Furthermore, even if it was to establish competitive dominance, would the lack of network effects prevent the business’ owners from taking abnormally large profits? For example, look at FC Barcelona and Real Madrid for examples of dominant teams that win everything in their domestic competition, make multiples of the revenue that other teams in La Liga make, have enormous pricing power in their TV rights, merchandise and ticket sales, yet that success has hardly shown through to the bottom line. Obviously, there are plenty of differences between Netflix and a football team, but the point is that dominance doesn’t necessarily translate into good returns on capital, especially when a business relies on stars to achieve success.
I think people underestimate the importance of simplicity in using a product. When Google first came out, I said to my friends that this will dominate. Other search engines had news, sport, links everywhere, it was confusing. Google had one line to search and lots of white space. Simple and easy to use.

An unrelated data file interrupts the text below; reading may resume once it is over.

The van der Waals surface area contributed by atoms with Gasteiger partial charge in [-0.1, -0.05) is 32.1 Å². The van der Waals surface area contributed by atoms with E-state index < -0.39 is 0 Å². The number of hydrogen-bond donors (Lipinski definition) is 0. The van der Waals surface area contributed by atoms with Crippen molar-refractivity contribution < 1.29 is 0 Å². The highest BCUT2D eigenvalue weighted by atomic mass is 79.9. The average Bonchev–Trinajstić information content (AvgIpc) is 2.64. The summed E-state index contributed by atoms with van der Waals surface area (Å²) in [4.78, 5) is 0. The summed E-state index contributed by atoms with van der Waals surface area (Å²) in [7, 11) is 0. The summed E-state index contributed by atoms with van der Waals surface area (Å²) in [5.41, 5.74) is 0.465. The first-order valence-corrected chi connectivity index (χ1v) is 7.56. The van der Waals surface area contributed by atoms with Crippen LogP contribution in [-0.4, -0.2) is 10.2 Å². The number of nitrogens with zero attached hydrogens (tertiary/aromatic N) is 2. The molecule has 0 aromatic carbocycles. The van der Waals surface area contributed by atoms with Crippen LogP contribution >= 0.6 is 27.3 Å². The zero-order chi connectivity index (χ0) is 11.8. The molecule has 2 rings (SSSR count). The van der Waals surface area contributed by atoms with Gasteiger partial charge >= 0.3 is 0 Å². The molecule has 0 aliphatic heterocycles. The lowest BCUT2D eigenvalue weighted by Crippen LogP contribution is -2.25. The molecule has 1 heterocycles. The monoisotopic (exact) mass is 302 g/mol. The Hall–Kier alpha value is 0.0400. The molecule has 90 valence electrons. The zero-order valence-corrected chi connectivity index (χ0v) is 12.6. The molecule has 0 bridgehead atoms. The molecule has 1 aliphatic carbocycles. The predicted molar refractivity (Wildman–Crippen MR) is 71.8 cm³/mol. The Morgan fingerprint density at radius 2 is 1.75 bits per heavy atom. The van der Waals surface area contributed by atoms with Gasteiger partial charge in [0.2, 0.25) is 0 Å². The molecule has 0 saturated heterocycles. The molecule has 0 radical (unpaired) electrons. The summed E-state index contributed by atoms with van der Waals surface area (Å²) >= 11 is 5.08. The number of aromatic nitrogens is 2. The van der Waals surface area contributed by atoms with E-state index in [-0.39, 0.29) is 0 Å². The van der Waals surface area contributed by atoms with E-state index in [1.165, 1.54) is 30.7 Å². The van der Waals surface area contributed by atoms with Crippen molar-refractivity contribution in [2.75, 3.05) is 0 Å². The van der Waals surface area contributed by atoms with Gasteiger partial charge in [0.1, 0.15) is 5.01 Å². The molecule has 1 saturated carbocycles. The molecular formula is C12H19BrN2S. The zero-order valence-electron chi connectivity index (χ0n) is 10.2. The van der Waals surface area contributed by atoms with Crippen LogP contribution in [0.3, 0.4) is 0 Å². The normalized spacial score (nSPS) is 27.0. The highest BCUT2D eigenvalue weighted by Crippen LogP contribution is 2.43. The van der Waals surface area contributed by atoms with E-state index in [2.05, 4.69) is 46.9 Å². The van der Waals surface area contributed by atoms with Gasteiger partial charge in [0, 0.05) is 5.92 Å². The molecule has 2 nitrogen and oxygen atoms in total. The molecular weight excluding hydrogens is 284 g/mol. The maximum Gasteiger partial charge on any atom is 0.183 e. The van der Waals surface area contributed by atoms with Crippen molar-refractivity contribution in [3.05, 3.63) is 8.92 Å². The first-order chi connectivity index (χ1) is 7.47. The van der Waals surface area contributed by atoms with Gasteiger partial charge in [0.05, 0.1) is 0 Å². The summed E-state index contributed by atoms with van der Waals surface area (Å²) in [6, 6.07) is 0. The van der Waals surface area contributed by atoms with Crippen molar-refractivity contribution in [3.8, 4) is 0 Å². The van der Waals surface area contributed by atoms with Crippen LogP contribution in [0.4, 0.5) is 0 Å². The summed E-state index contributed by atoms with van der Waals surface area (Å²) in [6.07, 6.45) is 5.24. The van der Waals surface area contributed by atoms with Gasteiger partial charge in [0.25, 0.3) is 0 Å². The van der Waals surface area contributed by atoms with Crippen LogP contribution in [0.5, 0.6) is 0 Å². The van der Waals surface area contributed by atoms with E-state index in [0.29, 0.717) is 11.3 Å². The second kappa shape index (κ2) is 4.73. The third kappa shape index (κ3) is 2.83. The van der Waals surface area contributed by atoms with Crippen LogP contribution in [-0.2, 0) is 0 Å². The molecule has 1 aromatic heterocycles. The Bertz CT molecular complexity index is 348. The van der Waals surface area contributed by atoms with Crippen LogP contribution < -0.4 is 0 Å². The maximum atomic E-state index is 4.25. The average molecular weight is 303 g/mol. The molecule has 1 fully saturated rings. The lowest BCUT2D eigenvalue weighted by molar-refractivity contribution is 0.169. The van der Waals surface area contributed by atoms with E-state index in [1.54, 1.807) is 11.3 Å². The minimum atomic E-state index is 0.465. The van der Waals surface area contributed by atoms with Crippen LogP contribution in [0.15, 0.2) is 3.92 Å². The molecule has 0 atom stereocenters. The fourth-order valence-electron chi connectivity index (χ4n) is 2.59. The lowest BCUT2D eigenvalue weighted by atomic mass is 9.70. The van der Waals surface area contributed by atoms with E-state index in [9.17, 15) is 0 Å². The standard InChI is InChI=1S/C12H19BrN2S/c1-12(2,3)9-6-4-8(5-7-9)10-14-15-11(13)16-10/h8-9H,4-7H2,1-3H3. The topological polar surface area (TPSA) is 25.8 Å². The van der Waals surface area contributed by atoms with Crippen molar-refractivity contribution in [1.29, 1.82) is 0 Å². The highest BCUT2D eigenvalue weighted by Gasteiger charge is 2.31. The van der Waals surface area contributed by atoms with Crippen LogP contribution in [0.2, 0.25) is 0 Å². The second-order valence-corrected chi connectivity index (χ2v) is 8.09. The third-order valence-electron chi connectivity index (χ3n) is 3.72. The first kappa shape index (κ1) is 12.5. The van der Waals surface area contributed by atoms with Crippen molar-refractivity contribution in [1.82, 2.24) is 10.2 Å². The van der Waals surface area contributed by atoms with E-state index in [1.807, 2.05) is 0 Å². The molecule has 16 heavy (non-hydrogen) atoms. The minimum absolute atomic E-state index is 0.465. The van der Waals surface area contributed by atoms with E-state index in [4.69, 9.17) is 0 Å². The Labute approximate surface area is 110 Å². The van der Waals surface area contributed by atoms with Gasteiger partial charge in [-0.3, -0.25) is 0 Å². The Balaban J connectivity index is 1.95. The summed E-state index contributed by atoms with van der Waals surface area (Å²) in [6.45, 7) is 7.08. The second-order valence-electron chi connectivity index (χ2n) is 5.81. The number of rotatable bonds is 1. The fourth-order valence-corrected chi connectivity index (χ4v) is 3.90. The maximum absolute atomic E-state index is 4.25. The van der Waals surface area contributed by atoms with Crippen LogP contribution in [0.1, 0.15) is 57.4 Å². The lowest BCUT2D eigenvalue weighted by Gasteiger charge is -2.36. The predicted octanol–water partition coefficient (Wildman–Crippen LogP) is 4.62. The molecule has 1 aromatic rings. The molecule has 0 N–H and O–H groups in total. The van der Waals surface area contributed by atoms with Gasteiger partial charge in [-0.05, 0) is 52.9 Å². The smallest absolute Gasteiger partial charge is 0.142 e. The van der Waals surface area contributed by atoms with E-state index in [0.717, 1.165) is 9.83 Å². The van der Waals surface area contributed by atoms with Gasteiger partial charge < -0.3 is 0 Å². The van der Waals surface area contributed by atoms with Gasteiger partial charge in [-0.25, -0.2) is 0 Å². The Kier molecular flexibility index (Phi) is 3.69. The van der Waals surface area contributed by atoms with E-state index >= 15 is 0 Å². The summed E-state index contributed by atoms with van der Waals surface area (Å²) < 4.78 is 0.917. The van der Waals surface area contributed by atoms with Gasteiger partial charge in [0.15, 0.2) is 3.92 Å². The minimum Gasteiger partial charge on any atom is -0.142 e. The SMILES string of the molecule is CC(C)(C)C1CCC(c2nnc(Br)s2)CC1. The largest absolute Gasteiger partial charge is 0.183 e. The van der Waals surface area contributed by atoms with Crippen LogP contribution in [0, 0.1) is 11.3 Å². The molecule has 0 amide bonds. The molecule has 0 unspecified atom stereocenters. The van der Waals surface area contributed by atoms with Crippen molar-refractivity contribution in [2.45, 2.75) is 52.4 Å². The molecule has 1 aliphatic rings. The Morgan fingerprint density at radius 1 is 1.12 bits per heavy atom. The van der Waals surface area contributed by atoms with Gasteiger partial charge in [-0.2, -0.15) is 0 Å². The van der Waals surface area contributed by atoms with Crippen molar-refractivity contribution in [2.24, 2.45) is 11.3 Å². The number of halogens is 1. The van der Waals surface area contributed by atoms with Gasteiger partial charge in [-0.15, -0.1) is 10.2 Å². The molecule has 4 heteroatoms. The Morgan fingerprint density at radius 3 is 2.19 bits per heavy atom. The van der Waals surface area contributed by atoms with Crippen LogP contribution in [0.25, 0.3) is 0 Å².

Are there no network effects at all for Netflix? Surely the platform is more useful to me as a viewer if there is tonnes of content, far more attractive to content creators with tons of viewers?
Whilst I am not as familiar with Google as Forager would be given you are owners of the stock my understanding is that “network” effects have played a large role in Google’s dominance. I was under the impression that Google “learns by doing” i.e. user behavior helps Google improve its algorithms, the relevance of its search results and the efficiency of its advertising. As more people use Google the more these things improve creating the classic network effect.
Interesting, but no…
Google is most definitely the product of and beneficiary of networks effects, as already pointed out. The moat is durable because and only because of network effects. More people search it because it has more relevant content and listings. More content providers (businesses or anything else on the net) spend money to optimize and advertise on Google because more people use Google. Network effect. The strongest kind. Having more money (to re-invest in the core product, or to pursue other lines or complementary business) and being more profitable are a product of this network effect. Its that simple.